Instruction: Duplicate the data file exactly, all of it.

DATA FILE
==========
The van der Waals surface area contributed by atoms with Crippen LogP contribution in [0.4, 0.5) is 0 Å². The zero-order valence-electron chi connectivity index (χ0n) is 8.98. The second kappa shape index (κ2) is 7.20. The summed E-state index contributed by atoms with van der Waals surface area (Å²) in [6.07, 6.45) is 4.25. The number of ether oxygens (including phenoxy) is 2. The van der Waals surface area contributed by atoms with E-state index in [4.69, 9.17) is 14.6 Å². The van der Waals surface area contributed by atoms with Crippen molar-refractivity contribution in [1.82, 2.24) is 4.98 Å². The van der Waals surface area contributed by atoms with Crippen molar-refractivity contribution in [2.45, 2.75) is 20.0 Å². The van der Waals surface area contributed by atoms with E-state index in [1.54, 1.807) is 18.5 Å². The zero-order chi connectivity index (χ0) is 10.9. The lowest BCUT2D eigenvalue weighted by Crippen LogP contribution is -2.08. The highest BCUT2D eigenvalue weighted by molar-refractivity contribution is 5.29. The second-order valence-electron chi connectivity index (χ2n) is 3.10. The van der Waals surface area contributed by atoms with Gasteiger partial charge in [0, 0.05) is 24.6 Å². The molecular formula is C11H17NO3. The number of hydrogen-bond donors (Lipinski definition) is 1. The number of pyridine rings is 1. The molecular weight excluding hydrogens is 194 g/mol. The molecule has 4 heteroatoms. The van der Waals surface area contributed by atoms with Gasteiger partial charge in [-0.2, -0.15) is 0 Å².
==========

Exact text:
The van der Waals surface area contributed by atoms with Crippen LogP contribution in [0.4, 0.5) is 0 Å². The zero-order valence-electron chi connectivity index (χ0n) is 8.98. The second kappa shape index (κ2) is 7.20. The summed E-state index contributed by atoms with van der Waals surface area (Å²) in [6.07, 6.45) is 4.25. The number of ether oxygens (including phenoxy) is 2. The van der Waals surface area contributed by atoms with E-state index in [4.69, 9.17) is 14.6 Å². The van der Waals surface area contributed by atoms with Crippen molar-refractivity contribution in [1.82, 2.24) is 4.98 Å². The van der Waals surface area contributed by atoms with Crippen molar-refractivity contribution in [2.45, 2.75) is 20.0 Å². The van der Waals surface area contributed by atoms with E-state index in [1.54, 1.807) is 18.5 Å². The zero-order chi connectivity index (χ0) is 10.9. The lowest BCUT2D eigenvalue weighted by Crippen LogP contribution is -2.08. The highest BCUT2D eigenvalue weighted by molar-refractivity contribution is 5.29. The second-order valence-electron chi connectivity index (χ2n) is 3.10. The van der Waals surface area contributed by atoms with Gasteiger partial charge in [0, 0.05) is 24.6 Å². The molecular formula is C11H17NO3. The number of hydrogen-bond donors (Lipinski definition) is 1. The number of pyridine rings is 1. The molecular weight excluding hydrogens is 194 g/mol. The molecule has 4 heteroatoms. The van der Waals surface area contributed by atoms with Gasteiger partial charge in [-0.2, -0.15) is 0 Å².